They were gathered in a semicircle, sitting on wooden fruit crates in an unfinished hotel room in Washington, D.C., in 1933.
But that inauspicious gathering was the very first meeting of the first board of directors of the newly created Tennessee Valley Authority.
In time, that agency would change the landscape and waterways of its namesake valley, bring electricity to remote corners of the South, impact and mostly improve the lives of millions of Southerners in many other ways.
The cost was more than money. The building of so many dams required the relocation of families, and in many cases of the cemeteries where their loved ones were buried.
Over time, TVA grew, its role expanded, its influence became global. Along the way, it gathered devoted supporters, made a few implacable enemies and spawned occasional major controversies.
It is a story that the National Archives branch in Atlanta has recently undertaken to tell on its website. And TVA’s story has been selected as the topic of the archives’ annual daylong history symposium on Sept. 20.
“Valley of the Dams: The Impact and Legacy of the Tennessee Valley Authority” is the theme of the symposium and the online exhibits.
TVA was the brainchild of U.S. Sen. George Norris, a Nebraska Republican who strongly believed rural electrification would generate countless benefits as well as electricity. The town of Norris is named for him.
He tried to get legislation creating such an agency passed in 1928 and 1930. TVA finally became a reality as part of President Franklin Roosevelt’s historic first 100 days in office.
In 1963, in a heavily researched and detailed story celebrating TVA’s 30th anniversary, UPI reporter Lowry Bowman found that many Americans thought of TVA as just “something ‘vaguely socialistic’ that produces electricity and controls floods in one little pocket of the nation.”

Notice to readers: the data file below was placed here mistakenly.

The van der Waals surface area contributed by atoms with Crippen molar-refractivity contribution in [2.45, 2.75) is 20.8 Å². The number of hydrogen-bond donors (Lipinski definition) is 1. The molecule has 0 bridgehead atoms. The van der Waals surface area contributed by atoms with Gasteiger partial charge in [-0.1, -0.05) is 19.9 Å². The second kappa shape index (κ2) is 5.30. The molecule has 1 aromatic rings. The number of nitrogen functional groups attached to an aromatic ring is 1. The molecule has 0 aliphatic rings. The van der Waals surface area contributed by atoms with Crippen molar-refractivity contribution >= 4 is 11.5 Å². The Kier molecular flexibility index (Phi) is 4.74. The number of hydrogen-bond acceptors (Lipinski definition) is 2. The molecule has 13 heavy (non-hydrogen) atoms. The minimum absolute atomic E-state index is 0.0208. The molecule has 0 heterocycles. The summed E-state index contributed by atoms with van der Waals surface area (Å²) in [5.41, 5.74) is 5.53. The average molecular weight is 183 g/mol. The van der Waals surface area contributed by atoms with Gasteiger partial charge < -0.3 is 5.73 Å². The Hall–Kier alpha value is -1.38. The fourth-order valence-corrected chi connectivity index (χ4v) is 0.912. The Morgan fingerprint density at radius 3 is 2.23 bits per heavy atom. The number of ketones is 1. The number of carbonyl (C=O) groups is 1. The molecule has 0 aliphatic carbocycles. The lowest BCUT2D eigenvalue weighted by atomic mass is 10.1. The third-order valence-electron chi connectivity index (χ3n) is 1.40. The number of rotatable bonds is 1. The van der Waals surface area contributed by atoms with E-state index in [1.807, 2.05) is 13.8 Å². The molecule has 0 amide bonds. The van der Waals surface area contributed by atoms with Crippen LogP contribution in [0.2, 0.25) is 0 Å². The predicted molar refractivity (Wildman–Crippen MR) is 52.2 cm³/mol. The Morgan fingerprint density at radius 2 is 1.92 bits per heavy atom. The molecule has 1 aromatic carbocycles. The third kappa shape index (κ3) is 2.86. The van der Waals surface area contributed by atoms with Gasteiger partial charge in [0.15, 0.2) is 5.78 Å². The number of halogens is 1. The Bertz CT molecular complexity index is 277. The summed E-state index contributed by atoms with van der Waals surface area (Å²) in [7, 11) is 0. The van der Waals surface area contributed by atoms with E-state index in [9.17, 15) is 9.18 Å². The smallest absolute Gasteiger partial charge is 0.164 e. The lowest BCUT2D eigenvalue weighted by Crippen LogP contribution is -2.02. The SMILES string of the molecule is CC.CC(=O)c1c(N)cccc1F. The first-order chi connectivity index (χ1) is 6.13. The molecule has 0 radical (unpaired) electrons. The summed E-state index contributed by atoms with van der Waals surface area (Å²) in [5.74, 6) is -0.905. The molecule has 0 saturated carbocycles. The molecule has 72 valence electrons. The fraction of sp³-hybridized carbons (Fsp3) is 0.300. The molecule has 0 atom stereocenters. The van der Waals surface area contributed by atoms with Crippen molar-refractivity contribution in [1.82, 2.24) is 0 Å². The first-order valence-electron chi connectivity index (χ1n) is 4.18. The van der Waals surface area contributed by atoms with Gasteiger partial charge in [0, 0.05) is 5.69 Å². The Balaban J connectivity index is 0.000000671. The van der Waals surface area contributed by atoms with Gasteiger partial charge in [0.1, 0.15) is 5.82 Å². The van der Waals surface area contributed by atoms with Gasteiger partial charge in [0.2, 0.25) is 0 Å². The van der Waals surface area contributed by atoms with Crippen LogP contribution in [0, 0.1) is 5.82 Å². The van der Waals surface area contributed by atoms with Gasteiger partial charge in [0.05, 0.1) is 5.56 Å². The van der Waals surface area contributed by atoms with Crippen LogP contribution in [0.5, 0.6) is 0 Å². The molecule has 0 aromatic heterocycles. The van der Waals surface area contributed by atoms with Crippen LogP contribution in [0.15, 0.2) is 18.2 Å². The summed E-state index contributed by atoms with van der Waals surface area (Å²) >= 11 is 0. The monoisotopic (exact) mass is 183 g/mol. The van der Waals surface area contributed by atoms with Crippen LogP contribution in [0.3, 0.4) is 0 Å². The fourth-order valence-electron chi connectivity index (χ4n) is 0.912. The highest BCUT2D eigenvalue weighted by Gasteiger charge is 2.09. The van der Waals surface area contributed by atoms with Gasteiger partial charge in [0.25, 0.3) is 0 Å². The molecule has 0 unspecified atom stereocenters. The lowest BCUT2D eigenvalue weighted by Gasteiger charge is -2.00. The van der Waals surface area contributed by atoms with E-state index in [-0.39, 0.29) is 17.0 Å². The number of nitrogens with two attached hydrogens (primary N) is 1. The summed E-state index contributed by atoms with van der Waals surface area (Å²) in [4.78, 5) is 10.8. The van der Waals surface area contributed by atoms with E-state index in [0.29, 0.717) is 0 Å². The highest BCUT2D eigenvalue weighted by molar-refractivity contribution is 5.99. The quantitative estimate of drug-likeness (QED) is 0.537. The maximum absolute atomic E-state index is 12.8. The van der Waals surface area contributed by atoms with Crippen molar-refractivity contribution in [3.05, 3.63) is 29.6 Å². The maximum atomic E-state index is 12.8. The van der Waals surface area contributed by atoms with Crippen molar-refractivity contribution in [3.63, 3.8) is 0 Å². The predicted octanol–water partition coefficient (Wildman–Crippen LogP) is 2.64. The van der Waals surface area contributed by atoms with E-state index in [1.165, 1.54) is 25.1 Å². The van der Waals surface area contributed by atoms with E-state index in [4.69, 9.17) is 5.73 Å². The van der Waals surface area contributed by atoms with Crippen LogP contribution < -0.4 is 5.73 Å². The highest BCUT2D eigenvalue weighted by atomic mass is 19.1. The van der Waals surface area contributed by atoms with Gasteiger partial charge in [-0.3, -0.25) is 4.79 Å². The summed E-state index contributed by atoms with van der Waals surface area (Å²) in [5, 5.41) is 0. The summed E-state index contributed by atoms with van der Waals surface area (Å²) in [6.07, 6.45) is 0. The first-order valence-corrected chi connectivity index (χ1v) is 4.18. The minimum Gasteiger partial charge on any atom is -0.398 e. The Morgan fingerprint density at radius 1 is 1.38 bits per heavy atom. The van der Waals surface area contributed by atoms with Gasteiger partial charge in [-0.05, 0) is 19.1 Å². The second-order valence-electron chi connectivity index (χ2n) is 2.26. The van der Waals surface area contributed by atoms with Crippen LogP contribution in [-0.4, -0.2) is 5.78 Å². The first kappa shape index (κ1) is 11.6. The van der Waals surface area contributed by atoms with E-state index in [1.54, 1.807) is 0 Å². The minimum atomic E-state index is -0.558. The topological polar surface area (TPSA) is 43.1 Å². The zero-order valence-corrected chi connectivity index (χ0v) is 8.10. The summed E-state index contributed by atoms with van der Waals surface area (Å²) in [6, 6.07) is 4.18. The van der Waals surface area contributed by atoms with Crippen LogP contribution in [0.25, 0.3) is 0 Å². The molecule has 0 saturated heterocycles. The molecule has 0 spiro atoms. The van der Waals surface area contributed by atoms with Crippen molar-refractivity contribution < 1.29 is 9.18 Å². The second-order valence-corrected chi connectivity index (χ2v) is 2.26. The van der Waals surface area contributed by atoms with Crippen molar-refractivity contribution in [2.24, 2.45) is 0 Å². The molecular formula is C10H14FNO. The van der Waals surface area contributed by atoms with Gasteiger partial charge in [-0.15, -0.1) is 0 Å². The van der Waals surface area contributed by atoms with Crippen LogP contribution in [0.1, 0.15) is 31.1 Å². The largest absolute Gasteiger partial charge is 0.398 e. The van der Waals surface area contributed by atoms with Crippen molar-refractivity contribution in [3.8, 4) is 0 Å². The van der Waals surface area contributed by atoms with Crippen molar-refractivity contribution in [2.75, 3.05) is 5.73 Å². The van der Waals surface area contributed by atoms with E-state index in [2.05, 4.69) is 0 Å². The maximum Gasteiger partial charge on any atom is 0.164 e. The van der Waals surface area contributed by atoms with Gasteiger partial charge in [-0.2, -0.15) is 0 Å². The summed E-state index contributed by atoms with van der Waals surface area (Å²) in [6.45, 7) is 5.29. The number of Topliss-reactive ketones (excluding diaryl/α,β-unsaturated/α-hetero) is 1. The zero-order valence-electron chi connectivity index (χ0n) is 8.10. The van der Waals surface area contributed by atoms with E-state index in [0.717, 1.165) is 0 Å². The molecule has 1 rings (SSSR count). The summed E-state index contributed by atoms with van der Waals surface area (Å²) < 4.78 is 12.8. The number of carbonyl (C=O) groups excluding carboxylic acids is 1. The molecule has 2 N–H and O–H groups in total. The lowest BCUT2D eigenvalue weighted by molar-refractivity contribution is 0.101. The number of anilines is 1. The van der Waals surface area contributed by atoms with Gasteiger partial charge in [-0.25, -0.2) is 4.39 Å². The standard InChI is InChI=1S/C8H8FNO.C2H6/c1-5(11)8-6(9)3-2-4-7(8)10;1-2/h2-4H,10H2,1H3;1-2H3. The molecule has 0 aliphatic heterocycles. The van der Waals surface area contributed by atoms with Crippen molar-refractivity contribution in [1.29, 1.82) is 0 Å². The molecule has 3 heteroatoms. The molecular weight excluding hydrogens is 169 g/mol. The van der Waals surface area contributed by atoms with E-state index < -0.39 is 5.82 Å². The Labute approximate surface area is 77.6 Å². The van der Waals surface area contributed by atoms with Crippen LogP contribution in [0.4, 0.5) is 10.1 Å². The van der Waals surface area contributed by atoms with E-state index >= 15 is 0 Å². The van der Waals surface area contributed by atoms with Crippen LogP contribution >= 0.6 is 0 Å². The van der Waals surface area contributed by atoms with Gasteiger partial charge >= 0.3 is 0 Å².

It often seemed, he said, that citizens of other countries knew more about TVA than many Americans did. To this day, TVA’s full impact remains unknown to many. But the archives’ holdings on TVA, dubbed the TVA Records Group, has enough material to plug in almost any gap in anyone’s knowledge about TVA.
Those records include correspondence, memorandums, meeting minutes, documents, maps, posters, TVA-generated publications, oral histories, various other materials — and about a million photographs.
“They have all of our historically significant records,” said Pat Ezzell, TVA’s in-house historian.
From that trove, the archive staff selected a variety of material for its online exhibit. It is organized by nine major categories, such as power production, displacement of people and cemeteries, support for the World War II effort, even political cartoons.
“We took a relatively broad approach, to tell as many different aspects of the TVA story as we could,” said Joel Walker, the archives’ education specialist. “We are aware that it is still a much bigger story than a lot of people realize.”
The TVA Records Group has already proved popular with academic researchers, some writers, and of course genealogists.
Still, Walker said, “We think these records have been underutilized.
“We want to promote more research into these records.” The archives is hoping the online exhibit and the symposium will do just that.
Panelists on the symposium will include academics, writers and even an artist who have used the records for their various projects.
But it will be Ezzell who will lead it off.
Ezzell’s task at the symposium will to give an overview of TVA, which she said will be a great opportunity to underscore that the agency did a lot more than just build a few dams in Dixie.
“We are expecting a wide variety of folks,” said Ezzell. “We are expecting a full house.”
She said the archives has notified more than two dozen colleges and universities in the region of the symposium and the extent of its holdings.